Folks, please give Anika Arrington a warm welcome. She’s here to chat about her book, The Accidental Apprentice, and plenty of amusing things, such as Firefly, great food, Sherlock Holmes, Harry Potter, and the need for sleep.If you’re interested in the giveaway, scroll to the bottom.
From your own writings, are there any characters you would like to cosplay?
Madame Falstead would be fun, with her wicked cane and crazy red hair. I’m even the perfect build if a bit taller than she is. There are aspects of her character that are slightly autobiographical as well, so I think slipping into her shoes for a day would be rather comfortable.
What reboots (or retellings) of classics have you enjoyed? Are there ones that haven’t worked for you?
Well, I’ve loved both of the Sherlock Holmes reboots. Downey Jr. and Cumberbatch both do incredible things with the character, and their Watsons are equally brilliant. Honestly, I now want to go watch the first episode of Sherlock season 3 just thinking about it. So stinking hilarious!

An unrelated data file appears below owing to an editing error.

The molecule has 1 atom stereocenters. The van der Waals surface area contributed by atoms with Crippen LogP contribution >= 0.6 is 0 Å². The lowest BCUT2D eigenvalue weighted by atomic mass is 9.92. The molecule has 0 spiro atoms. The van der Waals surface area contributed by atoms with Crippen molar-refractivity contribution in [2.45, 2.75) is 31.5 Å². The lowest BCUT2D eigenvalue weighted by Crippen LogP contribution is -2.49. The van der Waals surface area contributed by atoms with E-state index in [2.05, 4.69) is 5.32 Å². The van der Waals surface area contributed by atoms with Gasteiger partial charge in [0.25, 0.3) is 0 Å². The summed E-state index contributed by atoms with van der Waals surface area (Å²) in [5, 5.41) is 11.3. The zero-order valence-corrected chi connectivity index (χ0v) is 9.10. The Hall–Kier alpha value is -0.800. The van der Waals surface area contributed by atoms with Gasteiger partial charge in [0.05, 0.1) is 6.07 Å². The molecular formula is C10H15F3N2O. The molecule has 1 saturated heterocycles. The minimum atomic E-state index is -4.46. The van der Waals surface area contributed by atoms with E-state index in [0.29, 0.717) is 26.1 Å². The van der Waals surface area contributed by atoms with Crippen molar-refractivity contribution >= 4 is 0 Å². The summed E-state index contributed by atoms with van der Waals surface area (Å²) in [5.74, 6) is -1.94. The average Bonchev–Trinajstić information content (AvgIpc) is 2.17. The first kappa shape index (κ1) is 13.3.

As far as remixes not working, while nothing specific jumps to mind besides Disney’s Maleficent (which wasn’t awful or anything), I’m not thrilled with the modern trend of bringing a story back around to make the bad guys merely misunderstood. I think every writer who has studied at least a little understands the value of having an antagonist that people relate to or sympathize with, but that doesn’t make them the good guy. If you are willing/capable of killing people or destroying civilizations to get what you want, then you are a bad person. And I like stories where the good guys win. Maybe not in the way you expect and not without loss and sacrifice, but the bad guy is the bad guy and the good guys (while not necessarily perfect) need to win in the end.
If you couldn’t be a writer, what would you chose to do?
I am a mom of 6, so if I wasn’t writing I know my time would fill up quickly, and that would be just fine with me. I toyed with the idea of going to culinary school to become a pastry chef, but I don’t think the hectic world of the professional kitchen is for me. And I love physics, but my brain doesn’t hold onto formulae in the way that’s required to play with the cosmos. My list of interests goes on for miles, actually, but the only thing I have ever been able to stick with and play with is the written word. Although I was rather good at charcoal drawing. . . .